Policy Engagements and Blogs

Reforming the IAS

September 28, 2018

28 September 2018
Reforming the IAS


The Indian bureaucracy marks over 160 years in 2018. On the occasion, former Indian Administrative Service (IAS) officer T R Raghunanandan reflected on some moves to reform the IAS in Accountability Initiative’s RaghuBytes series.

In the first part of ‘Walking The Tightrope: The Future Of The IAS’ he discusses the frequently debated issue of whether final selection of officers into their respective services should depend upon the performance of the officer trainees in the Common Foundation Course. The most recent back and forth on the issue came earlier this year with the government deferring the move to formalise assessments during the course.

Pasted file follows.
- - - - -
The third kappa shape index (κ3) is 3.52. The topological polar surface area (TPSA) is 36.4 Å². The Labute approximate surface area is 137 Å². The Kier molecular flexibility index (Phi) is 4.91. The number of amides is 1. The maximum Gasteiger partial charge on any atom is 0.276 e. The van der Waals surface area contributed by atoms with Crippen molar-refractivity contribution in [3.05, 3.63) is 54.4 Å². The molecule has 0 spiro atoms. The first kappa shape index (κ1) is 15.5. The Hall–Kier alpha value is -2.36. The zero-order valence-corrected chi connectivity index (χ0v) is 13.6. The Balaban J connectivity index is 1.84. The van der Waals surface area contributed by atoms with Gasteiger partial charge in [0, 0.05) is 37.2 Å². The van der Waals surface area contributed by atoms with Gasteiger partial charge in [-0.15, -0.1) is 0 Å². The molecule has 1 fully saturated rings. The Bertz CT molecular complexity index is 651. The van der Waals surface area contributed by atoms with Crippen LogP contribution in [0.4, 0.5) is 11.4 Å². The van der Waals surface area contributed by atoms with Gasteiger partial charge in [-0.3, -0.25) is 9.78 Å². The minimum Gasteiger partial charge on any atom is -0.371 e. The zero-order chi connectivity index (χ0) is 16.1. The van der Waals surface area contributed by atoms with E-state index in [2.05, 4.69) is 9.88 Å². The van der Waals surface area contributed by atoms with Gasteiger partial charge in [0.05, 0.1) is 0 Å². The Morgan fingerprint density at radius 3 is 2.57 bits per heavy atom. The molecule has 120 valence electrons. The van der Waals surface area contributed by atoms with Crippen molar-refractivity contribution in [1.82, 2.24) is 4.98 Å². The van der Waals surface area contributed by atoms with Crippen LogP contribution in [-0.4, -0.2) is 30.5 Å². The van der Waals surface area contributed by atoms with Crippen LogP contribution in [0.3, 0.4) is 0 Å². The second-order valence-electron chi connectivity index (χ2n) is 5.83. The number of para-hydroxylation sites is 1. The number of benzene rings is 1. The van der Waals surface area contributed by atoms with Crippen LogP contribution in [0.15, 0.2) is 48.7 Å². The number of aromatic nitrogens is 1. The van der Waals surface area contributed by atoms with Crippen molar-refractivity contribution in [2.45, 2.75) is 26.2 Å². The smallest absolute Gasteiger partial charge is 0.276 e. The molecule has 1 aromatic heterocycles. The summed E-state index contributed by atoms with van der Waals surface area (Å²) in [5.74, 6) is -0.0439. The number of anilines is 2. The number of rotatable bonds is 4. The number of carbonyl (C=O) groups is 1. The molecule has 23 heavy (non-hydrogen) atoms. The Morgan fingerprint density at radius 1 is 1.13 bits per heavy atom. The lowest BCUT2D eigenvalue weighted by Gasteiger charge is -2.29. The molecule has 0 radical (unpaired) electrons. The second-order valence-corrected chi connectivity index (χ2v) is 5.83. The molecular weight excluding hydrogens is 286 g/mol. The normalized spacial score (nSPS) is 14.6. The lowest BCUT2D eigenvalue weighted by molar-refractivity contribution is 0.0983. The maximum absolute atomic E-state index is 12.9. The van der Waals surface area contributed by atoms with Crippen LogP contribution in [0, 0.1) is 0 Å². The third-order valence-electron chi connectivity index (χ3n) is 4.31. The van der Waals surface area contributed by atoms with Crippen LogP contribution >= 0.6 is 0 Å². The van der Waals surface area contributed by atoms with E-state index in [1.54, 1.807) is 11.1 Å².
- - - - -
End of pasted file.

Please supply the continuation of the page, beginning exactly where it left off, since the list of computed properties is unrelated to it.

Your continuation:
Raghunanandan’s perspective is informed by his experience of the Foundation course. In part two of this blog, he considers if the idea of testing the officers during the Foundation course will have the effect of improving the quality of the civil services. He opines that the course is a big milestone not in terms of the training content imparted, but because it is the professional gateway to what is a lifetime of service in the government.

In the third part of the series he discusses the government’s latest decision to allow lateral entry at the level of Joint Secretary and lays out the interplay between politics and bureaucratic functioning.